For a few years during the mid-2010s, a friend of mine worked as an office temp. Her agency would send her to work short shifts for different companies around London, normally as temporary cover or during a particularly busy period. Except that it was never clear how much work really needed to be done. At a loss for how to spend her days, she would film herself engaged in a variety of office tasks: spinning on her desk chair, shredding blank pieces of paper by hand, neatening stacks of desks in the storage room, pretending to answer a phone that never rang, creating elaborate artwork out of the piles of mints at reception. After twelve months of this hard graft, her agency named her the official “Temp of the Year.”
There is a dark humor to be found in this pointless corporate existence, in stories of people desperately trying to look busy while struggling to find out what they’re meant to be busy doing; of people being paid to fill space, look smart, check boxes; of jobs being done deliberately badly so that someone else has to come in and clean up the mess.
These studies in time-wasting provide the basis for an enormously influential theory of contemporary capitalism and the pointless work it produces: that presented in David Graeber’s Bullshit Jobs.1 Graeber’s focus was on the spiritual and psychic damage caused by those jobs, but what made the book a sensation was the idea that “a large proportion of our workforce” — Graeber estimated somewhere between 20 and 50 percent — “find themselves labouring at tasks that they themselves consider pointless.”2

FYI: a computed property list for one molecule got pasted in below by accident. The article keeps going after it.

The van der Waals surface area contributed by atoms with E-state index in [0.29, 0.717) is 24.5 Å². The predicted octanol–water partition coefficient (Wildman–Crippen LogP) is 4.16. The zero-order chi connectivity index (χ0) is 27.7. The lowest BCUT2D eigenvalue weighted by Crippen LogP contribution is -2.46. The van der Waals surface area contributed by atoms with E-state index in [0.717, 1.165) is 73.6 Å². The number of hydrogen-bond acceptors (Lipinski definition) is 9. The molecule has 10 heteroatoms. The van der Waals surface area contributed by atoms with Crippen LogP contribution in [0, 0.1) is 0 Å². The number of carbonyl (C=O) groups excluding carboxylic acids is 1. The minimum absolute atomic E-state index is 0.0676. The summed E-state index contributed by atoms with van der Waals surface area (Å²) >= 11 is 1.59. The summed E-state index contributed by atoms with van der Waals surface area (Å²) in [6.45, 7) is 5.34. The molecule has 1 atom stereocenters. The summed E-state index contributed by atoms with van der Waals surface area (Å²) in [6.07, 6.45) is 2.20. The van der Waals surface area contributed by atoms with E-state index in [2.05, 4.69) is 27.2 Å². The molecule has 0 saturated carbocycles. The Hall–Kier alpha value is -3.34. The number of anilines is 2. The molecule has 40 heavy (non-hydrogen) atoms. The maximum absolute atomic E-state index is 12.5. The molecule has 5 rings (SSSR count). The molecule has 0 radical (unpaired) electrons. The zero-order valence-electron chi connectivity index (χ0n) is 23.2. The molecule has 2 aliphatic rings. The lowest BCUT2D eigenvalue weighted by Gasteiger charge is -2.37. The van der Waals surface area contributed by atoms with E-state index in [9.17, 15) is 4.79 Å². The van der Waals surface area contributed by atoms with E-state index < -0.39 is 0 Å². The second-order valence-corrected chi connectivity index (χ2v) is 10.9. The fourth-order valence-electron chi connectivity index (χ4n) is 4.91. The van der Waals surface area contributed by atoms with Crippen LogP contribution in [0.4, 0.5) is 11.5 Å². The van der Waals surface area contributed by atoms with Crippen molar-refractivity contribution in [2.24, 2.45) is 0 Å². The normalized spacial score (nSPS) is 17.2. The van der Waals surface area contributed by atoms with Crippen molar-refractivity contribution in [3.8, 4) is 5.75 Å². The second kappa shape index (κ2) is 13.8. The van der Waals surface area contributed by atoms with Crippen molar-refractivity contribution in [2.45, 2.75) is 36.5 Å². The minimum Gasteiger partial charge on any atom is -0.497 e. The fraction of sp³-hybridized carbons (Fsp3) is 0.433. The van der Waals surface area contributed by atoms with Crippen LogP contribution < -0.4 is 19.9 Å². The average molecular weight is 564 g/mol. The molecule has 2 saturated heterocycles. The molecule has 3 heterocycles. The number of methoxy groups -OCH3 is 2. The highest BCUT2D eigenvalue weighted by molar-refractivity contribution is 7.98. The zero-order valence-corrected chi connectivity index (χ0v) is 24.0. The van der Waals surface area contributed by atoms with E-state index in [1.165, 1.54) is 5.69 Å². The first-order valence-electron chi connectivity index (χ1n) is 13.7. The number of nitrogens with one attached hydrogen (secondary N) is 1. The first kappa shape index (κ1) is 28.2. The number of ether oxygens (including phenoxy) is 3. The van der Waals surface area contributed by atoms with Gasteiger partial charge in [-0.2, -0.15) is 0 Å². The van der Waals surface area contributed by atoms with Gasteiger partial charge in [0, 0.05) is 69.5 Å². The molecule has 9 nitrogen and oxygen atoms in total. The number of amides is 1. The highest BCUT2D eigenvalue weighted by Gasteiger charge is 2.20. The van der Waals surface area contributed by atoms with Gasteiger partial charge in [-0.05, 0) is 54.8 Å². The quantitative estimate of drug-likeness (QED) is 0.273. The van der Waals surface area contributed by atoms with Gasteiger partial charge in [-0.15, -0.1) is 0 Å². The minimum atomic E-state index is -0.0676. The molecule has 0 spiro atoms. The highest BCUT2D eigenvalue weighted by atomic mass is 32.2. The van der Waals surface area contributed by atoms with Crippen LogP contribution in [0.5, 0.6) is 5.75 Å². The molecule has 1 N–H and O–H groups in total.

Graeber’s pessimism about the state of our working lives was turned into a theory with the help of two specific empirical claims: first, that the number of bullshit jobs is increasing rapidly; and second, that those jobs are particularly abundant in the neoliberal corporate sector. However, as I show below, neither of these claims seems to be true. Instead, statistical evidence from a range of advanced economies reveals that what Graeber calls “bullshit jobs” are actually concentrated in low-paid, insecure, manual employment, and that they seem to have become less common over the past few decades.
But rather than celebrate the fact that so many of us seem to love our jobs, I think we can salvage Graeber’s central insight that there is a profound disconnect between the jobs many of us do and the common good. Doing justice to that idea means abandoning Graeber’s subjective definition of “bullshit jobs.” Instead, I start with a properly materialist analysis of the way our jobs have been transformed by contemporary capitalism. Our working lives are full of bullshit. They are consumed by bureaucracy, by our bosses’ obsession with control, and directed to ends that no one would freely choose to pursue. Understanding how this came about means moving far beyond Graeber’s theory. But it also allows us to realize the full potential of his animating question: Why do we spend so much energy working jobs that do not contribute to the wider social good?